This week California Governor Gavin Newsom is taking a statewide tour to promote his plans to expand Obamacare, including coverage to undocumented adults.

To pay for the expansion, Gov. Newsom wants to reinstate the individual mandate penalty – penalizing Californians who don’t buy insurance they cannot afford. This is the wrong approach.

When the Affordable Care Act’s individual mandate penalty first went into effect under Pres. Barack Obama, the penalty was 1% of income or a maximum of $285 per family ($95 per adult and $47.50 per child).

The Newsom healthcare penalty will be $695 per adult per year or 2.5% of annual household income. But that’s just part of the story on who will pay the penalty.

According to the Public Policy Institute of California, the majority of penalties were assessed against taxpayers earning less than $50k annually: “Taxpayers with incomes below $25,000 accounted for about 45% of returns subject to the penalty, while those with incomes between $25,000 and $50,000 accounted for another 37%.”

So Gov. Newsom’s effort to expand Obamacare will come at a cost to lower-income taxpayers, pressed by increasing costs for housing, fuel, and other aspects of daily life, and it will be at the expense of communities who can least afford to pay for another government program.

Adding insult to injury, Gov. Newsom plans to use the penalties assessed on low-income Californians to subsidize healthcare coverage for individuals and families making $100,000 or more. This “Reverse Robin Hood” – taking money from lower-income earners to give to higher-income earners – is just plain wrong.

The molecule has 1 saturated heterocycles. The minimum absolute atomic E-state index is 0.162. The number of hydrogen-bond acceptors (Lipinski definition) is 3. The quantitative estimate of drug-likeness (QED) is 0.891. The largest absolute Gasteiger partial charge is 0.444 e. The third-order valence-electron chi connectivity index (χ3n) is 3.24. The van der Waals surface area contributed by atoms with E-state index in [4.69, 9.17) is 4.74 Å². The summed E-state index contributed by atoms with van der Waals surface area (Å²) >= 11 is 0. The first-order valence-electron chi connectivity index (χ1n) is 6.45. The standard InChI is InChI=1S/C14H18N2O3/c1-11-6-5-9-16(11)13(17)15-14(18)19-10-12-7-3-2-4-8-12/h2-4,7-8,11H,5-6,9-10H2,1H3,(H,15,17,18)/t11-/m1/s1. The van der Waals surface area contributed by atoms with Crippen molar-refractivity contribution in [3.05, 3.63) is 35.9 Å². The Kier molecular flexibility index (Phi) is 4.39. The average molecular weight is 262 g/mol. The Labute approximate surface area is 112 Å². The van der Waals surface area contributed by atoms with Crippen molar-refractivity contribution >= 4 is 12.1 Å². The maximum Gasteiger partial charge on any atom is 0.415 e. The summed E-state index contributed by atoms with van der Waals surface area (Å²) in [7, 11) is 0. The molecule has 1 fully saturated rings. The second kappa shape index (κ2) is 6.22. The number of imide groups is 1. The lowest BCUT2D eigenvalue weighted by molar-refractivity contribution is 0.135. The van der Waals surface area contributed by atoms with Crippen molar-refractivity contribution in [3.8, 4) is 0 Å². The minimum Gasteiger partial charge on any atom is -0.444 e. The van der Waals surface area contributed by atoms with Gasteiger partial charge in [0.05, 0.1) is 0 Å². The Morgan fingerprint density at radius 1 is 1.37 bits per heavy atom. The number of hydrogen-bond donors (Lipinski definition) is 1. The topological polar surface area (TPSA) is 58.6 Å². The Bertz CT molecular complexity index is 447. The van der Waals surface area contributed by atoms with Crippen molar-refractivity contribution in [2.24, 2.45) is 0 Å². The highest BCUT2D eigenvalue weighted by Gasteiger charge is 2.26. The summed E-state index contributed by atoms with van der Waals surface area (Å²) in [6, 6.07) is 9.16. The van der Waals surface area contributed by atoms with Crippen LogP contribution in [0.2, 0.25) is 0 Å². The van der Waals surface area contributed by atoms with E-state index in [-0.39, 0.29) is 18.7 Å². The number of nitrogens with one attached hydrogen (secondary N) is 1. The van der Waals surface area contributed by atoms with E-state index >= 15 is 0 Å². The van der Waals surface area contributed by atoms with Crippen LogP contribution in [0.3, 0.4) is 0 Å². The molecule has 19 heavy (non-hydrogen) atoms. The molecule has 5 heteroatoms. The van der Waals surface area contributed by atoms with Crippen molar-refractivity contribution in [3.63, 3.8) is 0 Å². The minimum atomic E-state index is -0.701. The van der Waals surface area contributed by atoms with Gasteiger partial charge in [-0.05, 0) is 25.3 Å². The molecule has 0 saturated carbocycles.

Because here’s another truth about the individual mandate – most California residents the governor seeks to punish likely don’t have the $695 to pay the penalty. A survey published by Yahoo Finance showed that nearly 60% of Americans have less than $1,000 in savings on hand. Of that figure, 26% – or one in four Americans – have ZERO savings.

It’s likely that those Californians with $1,000 or less in savings are earning $50,000 or less a year. Then consider that if those people can’t pay the penalty, by the time the State of California calculates interest and penalties that $695 could turn into thousands owed the state.

With gas prices nearing $5 a gallon, increasing energy and water rates, rising rents, and increased homelessness, Democrats need to make California more affordable, including healthcare, not more expensive. Instead of penalizing taxpayers who cannot afford to buy healthcare, Gov. Newsom should focus his efforts on reducing costs and expanding choices so that hardworking Californians can afford to buy the healthcare they want and need. Gov. Newsom’s penalty is a bandage to the failure to fix healthcare.

California State Senator Jeff Stone is a pharmacist and has taught pharmacology to graduate nurse practitioner students seeking their masters at Cal State Dominguez Hills.  He has also served as an externship professor for the USC School of Pharmacy. Senator Stone was elected to represent the 28th State Senate District in 2014. The 28th District stretches from Southwest Riverside County (Temecula, Murrieta and Lake Elsinore) all the way to the Arizona Border.